at Northeastern University, told VOA.

Meanwhile, the U.S.-China tariff war that began under the Trump
administration and geopolitical conflicts between the two global
rivals have made the environment even less conducive for
cooperation, Sanders said.

The Intel factory will not be operational until 2025, but
analysts say the initiative will still be effective to secure the
supply of chips in the long run.

"You cannot underestimate demand for this stuff. It grows at
about 10% a year," Lewis said.

As the U.S. expands its domestic chip manufacturing capacity,
analysts say a key component is working with international
partners, including South Korea, Taiwan and Japan, to fill in the
supply gap.

Earlier Friday, Biden discussed semiconductor supply chain
resilience in his virtual summit with Japanese Prime Minister
Fumio Kishida.

"The leaders did discuss the importance of cooperation on supply
chain security, including semiconductors, and the president
described what we are doing at home and underscored the
importance of working together on it," a National Security
Council spokesperson told VOA.

The spokesperson added that the two countries have been working
closely in this area bilaterally through the Quad, a security
dialogue forum involving the U.S., Australia, India and Japan.

"The new ministerial-level Economic Policy Consultative Committee
(the Economic '2+2') established by the leaders today will also
cover this important issue," the spokesperson said.

Taiwan, home to the Taiwan Semiconductor Manufacturing Company
(TSMC) and the leading producer of advanced chips in the world,
is another key partner.

"If China was to take over Taiwan, and use TSMC as a leverage
point, that would be hugely disruptive," Lewis said. "Taiwan and
its proximity to China and China's hostility drives a lot of the

The global chip shortage has pushed up inflation rates and
hamstrung the administration's economic recovery efforts. It
contributed to the sharp increases in the price of new and used
automobiles, which account for one-third of the annual price
increases in the consumer price index.

Biden's approval in the polls has been lagging recently, partly
driven by inflation. Consumer prices jumped 7% in December
compared with a year earlier, the highest inflation rate in 40
years. It has dampened economic recovery in a year that the
administration says has shown the biggest job growth in American



This is Shortwave Radiogram in MFSK64

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This week's images ...

We start with three shapes in three colors. ...

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Visitors navigate the Ice Palace Maze in Stillwater, Minnesota,
on January 21, 2022. ...

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A view of Blackpool Tower in the twilight on January 14, 2022, in
Blackpool, England. ...

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A red deer at sunrise in Richmond Park, southwest London, January
17, 2022. ...

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Fishing during sunset at Herradura beach in Lima, Peru, January
15. ...

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Illuminated vegetable crops inside a farm building in West Java,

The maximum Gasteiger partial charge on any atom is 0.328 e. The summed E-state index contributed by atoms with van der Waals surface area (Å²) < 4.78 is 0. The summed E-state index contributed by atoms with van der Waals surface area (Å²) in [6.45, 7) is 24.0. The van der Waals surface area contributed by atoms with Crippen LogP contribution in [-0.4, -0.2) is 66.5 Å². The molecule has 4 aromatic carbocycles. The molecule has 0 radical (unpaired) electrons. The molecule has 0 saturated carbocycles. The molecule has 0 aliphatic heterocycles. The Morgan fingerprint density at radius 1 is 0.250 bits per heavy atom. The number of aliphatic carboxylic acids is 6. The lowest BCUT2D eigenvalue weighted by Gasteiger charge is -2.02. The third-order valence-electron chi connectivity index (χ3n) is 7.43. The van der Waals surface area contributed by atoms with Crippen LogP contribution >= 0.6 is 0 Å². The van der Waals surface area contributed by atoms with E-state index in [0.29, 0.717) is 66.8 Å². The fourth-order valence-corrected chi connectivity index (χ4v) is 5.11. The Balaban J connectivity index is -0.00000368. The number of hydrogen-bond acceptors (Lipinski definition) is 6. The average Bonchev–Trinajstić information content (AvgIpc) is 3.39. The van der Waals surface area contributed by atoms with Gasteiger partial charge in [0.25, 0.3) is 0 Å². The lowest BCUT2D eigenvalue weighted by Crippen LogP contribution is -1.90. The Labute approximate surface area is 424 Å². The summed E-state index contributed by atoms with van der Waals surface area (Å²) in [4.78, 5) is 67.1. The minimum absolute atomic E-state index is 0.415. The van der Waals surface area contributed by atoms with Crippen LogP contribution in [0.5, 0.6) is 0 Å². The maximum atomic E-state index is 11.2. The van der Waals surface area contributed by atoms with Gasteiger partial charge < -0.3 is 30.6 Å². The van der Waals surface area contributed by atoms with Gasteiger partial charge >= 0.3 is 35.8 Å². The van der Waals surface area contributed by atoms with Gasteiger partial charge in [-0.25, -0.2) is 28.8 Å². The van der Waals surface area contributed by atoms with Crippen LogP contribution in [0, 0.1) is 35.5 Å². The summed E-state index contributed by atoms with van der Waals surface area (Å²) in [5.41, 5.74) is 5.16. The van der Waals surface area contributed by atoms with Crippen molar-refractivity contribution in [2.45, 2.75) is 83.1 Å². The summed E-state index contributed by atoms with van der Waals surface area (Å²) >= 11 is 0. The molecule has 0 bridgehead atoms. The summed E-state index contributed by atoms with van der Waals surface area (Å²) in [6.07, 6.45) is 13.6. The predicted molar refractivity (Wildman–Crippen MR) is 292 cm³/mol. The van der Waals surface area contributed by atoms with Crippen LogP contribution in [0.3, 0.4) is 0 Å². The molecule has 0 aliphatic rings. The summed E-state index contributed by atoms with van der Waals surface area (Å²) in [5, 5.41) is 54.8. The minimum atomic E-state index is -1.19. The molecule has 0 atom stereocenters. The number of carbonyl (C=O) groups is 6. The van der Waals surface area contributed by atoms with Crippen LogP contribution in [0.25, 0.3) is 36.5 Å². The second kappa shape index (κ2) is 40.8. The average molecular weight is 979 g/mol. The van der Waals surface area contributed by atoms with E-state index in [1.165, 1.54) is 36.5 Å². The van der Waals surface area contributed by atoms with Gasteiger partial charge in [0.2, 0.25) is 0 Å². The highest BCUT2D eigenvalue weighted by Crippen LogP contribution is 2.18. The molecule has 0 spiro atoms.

Indonesia. ...

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An oriole visits the nature center at Myrtle Beach State Park in
South Carolina. ...

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Sunset from Fontainebleau State Park, Louisiana. ...

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Our painting of the week is "Coucher de soleil dans la Matapédia"
(1993) by Canadian Claude Picher. ...

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Shortwave Radiogram returns to MFSK32 ...





RSID: <<2022-01-28T00:58Z MFSK-32 @ 9265000+1500>>




This is Shortwave Radiogram in MFSK32 ...


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I'm Kim Elliott. Please join us for the next Shortwave




   Closing music SWRG#241:

   The Ventures - Walk, Don't Run Walk Don't Run • 1960  






 D-06193 Petersberg (Germany/Germania)


 Dipol for 40m-Band    &   Boomerang Antenna 11m-Band

 RX   for  RF:

 FRG-100B + IF-mixer  &    ICOM IC-R75 + IF-mixer

 Software IF:

 con STUDIO1  -  Software italiano per SDR     [S-AM-USB/LSB]   +     beta 11  Version 2.80 (August 21, 2018)  - for scheduled IF-recording

 Software AF:

 Fldigi-4.0.18        +   flmsg-4.0.7                            images-fldigifiles on homedrive.lnk


 German XP-SP3 with support for asian languages

 German W7 32bit + 64bit


 MEDION Titanium 8008  (since 2003)   [ P4 - 2,6 GHz]

 MSI-CR70-2MP345W7  (since2014)   [i5 -P3560 ( 2 x 2,6GHz) ]


RSID: <<2022-01-30T01:30Z MFSK-64 @ 5960000+1500>>


Marty Balin of Jefferson Airplane and Jefferson Starship
was born Martyn Jerel Buchwald, January 30, 1942.

He died in 2018.

Sending Pic:251x158;


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RSID: <<2022-01-27T02:49Z MFSK-64 @ 5850000+1500>>


This Is A Music Show #151
27 January 2022

0200-0300UTC Thursday on 5850 kHz

via WRMI, Okeechobee USA


TIAnExpressMS w/ Radio Northern Europe International
via Channel 292 in Germany, mainly on 6070 kHz.

Broadcast various dates/times/freqs. Check the schedule here:



Bruce And The Robn Rockers - Zonk! Wap! Yeowww!!


Della Reese - It Was A Very Good Year
Amatucci Band - You're Easy To Love
The Associated Soul Group - Are You Experienced?


John Foxx - Miles Away
Fingerprintz - Wet Job
Ronnie Foster - Love Satellite


Wayne Wade - No Two
Leroy Smart - Don't Go VERSION


The Cinematic Orchestra - Man With The Movie Camera


THIS DATA w/ Bert Kaempfert - Shephards Cha Cha


The Afropan Steel Band - Chico And The Man


TIAMS Website:

Go here for show archives + official shop!


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Follow TIAMS on Twitter:


Thanks for listening!



RSID: <<2022-01-27T02:51Z MFSK-64 @ 5850000+1500>>